Bridge The Workplace Generation Gap

How To Bridge The Workplace Generation Gap

Imagine a world with no variety, everything and everyone similar. How unexciting it would be!

A workplace with varied people, of different age groups, different skills is a welcome place to work. A workplace generation gap is a big issue and a huge challenge if we think so.

Generation Gap

A difference in opinions, beliefs, skills, values, and attitudes across generations is known as a generation gap.

Classification of Generations

According to The Centre for Generational Kinetics, Austin, United States, generations are classified based on the year of birth. These are:

Baby Boomers(1946-1964)

Generation X(1965-1976)

Generation Y(1977-1990)


Generation Z or iGen(1996 and after)

Workplace Generation Gap

Nearly five generations having different traits are working together under one roof. They try to work in unison towards the attainment of common organizational goals. This might be challenging for the organization and the workforce.

Challenges faced and Ways to Reduce the Gap

A clash in viewpoints, perceptions, communication styles and problem-solving techniques can pose difficulties at various levels.

Sometimes younger bosses handle older subordinates, some skilled and qualified millennials and Generation Zers work under Gen Xers or Baby Boomers. Both situations give rise to ego clashes. Striking a balance between cross generations becomes a task.

So, in situations like these, it becomes important to address the challenges and come up with relevant solutions, like some mentioned below:

  1. Open communication catering to varied communication styles

The generations before Gen Yers preferred to communicate via post, phones and interact face to face. Whereas, the later generations, born in the era of technology prefer laptops, tablets, etc.

A balance can be maintained by having face to face communication, like round table meetings and video conferencing. It would promote respect and understanding.

  1. Different traits can also complement each other

The experience, dedication, and sincerity towards work are the praiseworthy traits of seasoned employees. Smart and quick work with the help of technology is the strength of the Millennials and Gen Zers.

These styles can complement each other if combined.

  1. Need and ability based work allocation

The older workforce can be assigned with a stable and less dynamic role. They want annual salary hikes and promotions for motivation. Whereas, the Gen Yers and the younger lot thrive on appreciation and job satisfaction. As these youngsters are full of energy, they can be given challenging tasks.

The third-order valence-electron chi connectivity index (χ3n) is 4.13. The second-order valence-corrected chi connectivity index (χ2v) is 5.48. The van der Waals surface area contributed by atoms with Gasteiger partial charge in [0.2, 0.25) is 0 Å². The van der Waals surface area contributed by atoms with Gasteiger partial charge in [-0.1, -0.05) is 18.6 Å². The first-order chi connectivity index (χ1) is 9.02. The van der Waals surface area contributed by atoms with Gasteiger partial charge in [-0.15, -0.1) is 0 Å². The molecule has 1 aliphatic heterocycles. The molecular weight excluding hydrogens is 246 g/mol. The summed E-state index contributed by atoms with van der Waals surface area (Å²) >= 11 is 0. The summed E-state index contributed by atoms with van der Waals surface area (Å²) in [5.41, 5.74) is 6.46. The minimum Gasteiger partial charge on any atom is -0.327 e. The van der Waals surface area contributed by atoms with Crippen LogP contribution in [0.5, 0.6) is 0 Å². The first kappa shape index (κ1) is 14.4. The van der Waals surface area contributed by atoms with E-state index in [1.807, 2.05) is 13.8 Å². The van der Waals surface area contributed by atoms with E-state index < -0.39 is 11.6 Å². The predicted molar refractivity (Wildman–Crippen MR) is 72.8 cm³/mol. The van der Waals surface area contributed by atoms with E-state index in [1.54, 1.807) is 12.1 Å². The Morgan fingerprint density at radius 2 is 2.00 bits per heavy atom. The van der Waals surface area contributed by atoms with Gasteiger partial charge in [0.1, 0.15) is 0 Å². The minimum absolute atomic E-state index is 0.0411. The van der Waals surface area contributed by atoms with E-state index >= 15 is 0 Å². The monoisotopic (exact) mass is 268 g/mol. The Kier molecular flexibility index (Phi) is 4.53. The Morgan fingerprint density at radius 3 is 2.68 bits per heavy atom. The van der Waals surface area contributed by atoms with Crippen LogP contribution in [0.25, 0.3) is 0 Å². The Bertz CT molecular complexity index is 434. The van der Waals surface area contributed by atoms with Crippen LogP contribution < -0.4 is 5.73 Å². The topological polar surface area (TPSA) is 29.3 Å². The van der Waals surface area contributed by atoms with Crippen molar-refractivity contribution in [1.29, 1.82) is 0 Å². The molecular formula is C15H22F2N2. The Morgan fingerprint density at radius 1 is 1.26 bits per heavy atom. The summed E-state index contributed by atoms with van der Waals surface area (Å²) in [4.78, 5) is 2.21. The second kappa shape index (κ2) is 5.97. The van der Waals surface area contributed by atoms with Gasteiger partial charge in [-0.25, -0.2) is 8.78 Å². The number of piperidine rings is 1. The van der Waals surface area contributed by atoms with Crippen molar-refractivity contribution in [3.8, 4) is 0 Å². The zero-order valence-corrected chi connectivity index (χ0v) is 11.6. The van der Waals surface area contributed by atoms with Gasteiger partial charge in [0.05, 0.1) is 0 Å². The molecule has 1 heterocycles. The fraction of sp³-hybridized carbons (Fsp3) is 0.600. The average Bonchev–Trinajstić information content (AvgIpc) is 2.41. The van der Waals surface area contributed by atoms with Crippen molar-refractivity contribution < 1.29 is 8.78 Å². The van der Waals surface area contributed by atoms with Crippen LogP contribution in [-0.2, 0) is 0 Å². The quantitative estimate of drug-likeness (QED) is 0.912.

This would provide a balance in the work profile of all.

  1. Participation of all in conflict resolution

Different generations approach problems differently. The challenge comes in how to reach a positive conclusion. If the organization acts proactively and gives all a chance to speak, it can resolve the conflict in a much better and productive way.

  1. Avoid putting tags based on the date of birth

The earlier generations are believed to be non-receptive to technology, but if guided properly, they become ready to learn. The Millennials, Gen Zers are branded as disrespectful and extreme freedom lovers. These youngsters are driven by logic. Thus, they want a proper understanding of their work and are willing to stick to deadlines only after getting clarity.

They give due respect to their seniors only if they find the seniors worth respecting. The generation gap can be bridged only if we look out of the brackets of birth.

  1. Mentoring and reverse mentoring

The workplace is like a family of generations. The seniors mentor by giving expert advice and the millennials, mentors by helping in providing technological knowledge. In this way, both get exposed to fresh and new perspectives.

  1. Training programmes

Comprehensive training programmes aim at betterment. Giving training to the seniors about new technology and modern work procedures boosts up their confidence. It makes them feel aligned with the rest of the organization. The younger generations are taught the institutional knowledge gathered by the experienced hands.

  1. Develop mutual respect

Baby Boomers feel disrespected when they are asked to report to younger bosses. The technically updated younger bosses appear to be a threat to the older generation. On one hand, the seniors have vast experience whereas on the other the Gen Yers and the rest of youngsters are equipped with technical know-how. This can be dealt with when the mutual differences are respected, and they work for common organizational goals. Understanding one another would inculcate mutual respect.

  1. Create diverse teams and offer common incentives

A proper generation mix helps in achieving organisational as well as personal goals. Some common incentives, like centred lunches and happy hours, should be encouraged. It allows gelling with the generations with different mindsets. They come on the same page in an informal setup and try to understand each other in a much better way.


The whole universe comprises of various generations. These generations might be different in many ways but want harmony and happiness. The disparities, if highlighted every now and then, can become larger than life. These differences are not threats but opportunities to build a strong, harmonious workplace with diverse people having unique perspectives. This workplace generation gap can be bridged with wisdom, sensibility, and sensitivity. It could get transformed from being a challenge and a problem to a holistic and enriched experience.